Because of low interest rates, the bond sale resulted in the PSCA receiving over $300 million in premium revenues, according to a press release from Ivey’s office. The true interest cost of the bonds is two percent over the 20-year repayment period.
The PSCA projects funded from the premium revenue and announced today are:
- University of Alabama Huntsville: Huntsville Regional Lab and Morgue — 11,000,000
- HudsonAlpha: Expansion of Biotech Campus/designate Alabama the Discovery Life Sciences Global Headquarters — 15,000,000
- Auburn University: New STEM & Agricultural Sciences Complex — 50,000,000
- University of Alabama at Birmingham: Genomic Medical & Data Sciences Building — 50,000,000
- Troy University: Center for Materials and Manufacturing — 9,450,000
- Alabama Center for Arts: Dorm — 15,000,000
- University of South Alabama: New Medical School Building — 50,000,000
- University of North Alabama: Computer Science & Mathematics Building — 15,000,000
- Alabama School of Deaf and Blind: North Alabama Campus — 28,519,992
- Alabama Aviation College: Phase 2 renovations of Barnett Building and upgrade the hanger floor — 500,000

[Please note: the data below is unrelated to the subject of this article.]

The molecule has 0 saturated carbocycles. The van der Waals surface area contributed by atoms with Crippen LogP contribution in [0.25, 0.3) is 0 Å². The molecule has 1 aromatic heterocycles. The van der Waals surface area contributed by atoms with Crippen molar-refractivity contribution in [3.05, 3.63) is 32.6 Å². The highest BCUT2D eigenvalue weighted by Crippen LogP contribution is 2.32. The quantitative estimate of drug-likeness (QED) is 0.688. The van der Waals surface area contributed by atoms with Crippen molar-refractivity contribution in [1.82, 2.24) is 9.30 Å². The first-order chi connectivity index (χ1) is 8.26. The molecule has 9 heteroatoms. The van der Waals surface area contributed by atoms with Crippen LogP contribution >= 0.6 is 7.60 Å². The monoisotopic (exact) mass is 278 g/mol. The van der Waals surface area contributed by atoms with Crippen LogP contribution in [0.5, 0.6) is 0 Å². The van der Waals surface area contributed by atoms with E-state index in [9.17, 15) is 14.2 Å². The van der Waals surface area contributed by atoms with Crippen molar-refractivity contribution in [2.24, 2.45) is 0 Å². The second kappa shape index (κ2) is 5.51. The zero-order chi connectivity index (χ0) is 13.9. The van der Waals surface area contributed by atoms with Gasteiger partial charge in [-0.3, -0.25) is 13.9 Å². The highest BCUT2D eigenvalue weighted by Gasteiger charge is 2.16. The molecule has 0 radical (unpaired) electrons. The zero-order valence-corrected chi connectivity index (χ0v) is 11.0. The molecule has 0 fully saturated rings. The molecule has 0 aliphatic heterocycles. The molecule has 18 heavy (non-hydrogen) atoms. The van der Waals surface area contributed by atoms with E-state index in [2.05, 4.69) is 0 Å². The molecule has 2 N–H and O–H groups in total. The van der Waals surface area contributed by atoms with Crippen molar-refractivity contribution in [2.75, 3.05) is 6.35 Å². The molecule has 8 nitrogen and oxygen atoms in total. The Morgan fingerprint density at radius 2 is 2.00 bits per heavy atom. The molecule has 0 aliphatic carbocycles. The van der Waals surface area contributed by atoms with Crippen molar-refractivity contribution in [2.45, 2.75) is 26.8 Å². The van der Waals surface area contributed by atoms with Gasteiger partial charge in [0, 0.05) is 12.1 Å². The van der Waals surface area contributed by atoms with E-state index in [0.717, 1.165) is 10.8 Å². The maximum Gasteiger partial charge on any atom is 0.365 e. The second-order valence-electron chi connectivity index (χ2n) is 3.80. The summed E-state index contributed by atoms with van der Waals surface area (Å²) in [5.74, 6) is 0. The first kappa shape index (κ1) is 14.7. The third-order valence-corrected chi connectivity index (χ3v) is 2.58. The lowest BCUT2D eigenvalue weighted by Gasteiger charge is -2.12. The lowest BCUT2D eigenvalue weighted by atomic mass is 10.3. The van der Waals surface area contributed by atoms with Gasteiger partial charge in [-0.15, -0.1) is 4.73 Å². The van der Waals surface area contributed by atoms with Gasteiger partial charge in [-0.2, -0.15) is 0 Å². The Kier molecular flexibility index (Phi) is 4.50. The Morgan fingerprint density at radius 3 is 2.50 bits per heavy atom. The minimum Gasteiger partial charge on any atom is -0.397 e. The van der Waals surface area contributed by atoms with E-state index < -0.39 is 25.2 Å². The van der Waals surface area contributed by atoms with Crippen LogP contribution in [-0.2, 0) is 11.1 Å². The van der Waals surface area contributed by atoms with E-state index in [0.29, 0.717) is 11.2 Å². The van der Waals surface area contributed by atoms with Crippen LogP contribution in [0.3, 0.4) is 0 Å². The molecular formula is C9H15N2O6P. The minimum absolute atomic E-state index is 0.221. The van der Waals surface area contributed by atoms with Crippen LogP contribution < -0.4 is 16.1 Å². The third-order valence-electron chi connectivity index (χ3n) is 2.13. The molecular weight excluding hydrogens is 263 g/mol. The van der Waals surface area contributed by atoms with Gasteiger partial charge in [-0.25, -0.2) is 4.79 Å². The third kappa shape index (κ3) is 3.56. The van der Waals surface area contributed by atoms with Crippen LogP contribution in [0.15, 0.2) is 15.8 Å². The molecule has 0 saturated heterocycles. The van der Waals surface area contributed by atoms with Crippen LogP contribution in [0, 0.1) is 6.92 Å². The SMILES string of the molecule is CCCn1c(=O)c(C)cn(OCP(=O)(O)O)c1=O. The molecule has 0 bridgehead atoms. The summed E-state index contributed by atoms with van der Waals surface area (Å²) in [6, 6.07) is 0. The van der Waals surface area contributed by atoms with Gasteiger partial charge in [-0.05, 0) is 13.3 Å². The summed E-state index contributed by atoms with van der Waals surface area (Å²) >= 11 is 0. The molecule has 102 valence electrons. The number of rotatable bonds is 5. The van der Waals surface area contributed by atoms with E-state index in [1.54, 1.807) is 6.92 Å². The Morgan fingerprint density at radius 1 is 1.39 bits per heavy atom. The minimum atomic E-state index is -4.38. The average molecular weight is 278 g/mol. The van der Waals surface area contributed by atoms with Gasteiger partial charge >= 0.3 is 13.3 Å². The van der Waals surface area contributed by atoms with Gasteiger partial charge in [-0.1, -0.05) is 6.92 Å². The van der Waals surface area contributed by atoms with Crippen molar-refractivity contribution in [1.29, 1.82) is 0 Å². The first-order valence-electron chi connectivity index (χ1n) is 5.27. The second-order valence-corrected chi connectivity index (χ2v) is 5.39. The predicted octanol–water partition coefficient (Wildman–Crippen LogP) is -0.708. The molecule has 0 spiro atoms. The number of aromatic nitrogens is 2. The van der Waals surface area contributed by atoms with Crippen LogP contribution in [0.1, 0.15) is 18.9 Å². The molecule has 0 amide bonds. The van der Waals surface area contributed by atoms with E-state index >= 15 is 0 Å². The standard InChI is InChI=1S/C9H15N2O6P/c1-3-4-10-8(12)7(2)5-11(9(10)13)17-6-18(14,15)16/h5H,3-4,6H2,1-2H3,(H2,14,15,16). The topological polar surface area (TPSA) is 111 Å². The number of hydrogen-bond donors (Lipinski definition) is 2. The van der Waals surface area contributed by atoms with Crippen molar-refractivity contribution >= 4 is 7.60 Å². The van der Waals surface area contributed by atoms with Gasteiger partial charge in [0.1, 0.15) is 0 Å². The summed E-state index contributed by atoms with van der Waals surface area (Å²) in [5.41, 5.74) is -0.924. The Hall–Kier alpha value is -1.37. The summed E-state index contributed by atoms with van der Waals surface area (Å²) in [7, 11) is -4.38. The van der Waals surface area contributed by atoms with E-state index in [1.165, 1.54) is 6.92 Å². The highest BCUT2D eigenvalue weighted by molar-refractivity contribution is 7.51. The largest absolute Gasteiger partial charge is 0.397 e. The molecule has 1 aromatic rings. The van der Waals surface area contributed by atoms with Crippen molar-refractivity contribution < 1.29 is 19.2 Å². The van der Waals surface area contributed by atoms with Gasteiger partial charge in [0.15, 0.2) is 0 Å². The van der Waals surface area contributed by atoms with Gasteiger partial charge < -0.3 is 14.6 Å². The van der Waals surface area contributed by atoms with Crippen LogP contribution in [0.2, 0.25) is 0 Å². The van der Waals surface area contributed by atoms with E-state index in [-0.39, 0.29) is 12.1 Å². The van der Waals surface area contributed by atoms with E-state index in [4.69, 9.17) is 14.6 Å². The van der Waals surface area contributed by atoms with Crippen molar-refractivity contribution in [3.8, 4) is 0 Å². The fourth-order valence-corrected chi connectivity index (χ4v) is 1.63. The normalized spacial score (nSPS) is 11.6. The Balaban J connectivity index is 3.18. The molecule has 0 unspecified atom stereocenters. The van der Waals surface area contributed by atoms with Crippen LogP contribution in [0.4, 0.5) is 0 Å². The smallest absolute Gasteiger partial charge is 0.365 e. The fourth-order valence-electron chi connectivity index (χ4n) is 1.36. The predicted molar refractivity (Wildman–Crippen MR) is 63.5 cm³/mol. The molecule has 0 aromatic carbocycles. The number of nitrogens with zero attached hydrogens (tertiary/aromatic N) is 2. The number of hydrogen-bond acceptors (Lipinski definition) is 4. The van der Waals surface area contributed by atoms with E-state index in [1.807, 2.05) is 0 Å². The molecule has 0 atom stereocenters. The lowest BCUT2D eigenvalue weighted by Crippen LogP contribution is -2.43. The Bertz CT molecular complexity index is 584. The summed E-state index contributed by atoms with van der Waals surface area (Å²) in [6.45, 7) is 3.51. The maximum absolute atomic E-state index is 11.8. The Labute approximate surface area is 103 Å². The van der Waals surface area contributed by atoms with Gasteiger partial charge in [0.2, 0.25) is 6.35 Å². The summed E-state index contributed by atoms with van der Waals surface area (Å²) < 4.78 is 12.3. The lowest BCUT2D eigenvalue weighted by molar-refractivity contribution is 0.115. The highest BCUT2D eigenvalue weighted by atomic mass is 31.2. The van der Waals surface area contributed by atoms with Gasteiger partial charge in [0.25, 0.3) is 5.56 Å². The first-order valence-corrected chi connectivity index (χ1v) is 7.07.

- Lauderdale County: Workforce Development Center — 8,000,000
- Alabama Shakespeare Festival: Renovations and Repairs — 5,000,000
- Alabama School of Math & Science: Science Research Center — 6,000,000; Outdoor Classrooms — 235,000
- AIDT: Toyota/Mazda — 8,000,000
- Jacksonville State University: Randy Owen Performance Center — 15,000,000
- The American Village: Central Independence Hall and Tower Classrooms and Experiences — 5,000,000
- Alabama A&M University: Library Roofing — 907,500; Wilson Hall, Drake Hall, Carnegie Hall wood restoration project — 605,000
- University of Montevallo: Residence Halls HVAC/Roof Repair — 1,000,000
- University of West Alabama: Brock Hall 2nd Floor Renovation — 2,600,000
- Alabama State University: Friendship Manor — 1,500,000
Many Alabama schools return to remote learning before Thanksgiving
Alabama school districts reported 1,592 positive cases last week, up 536 cases from the previous week.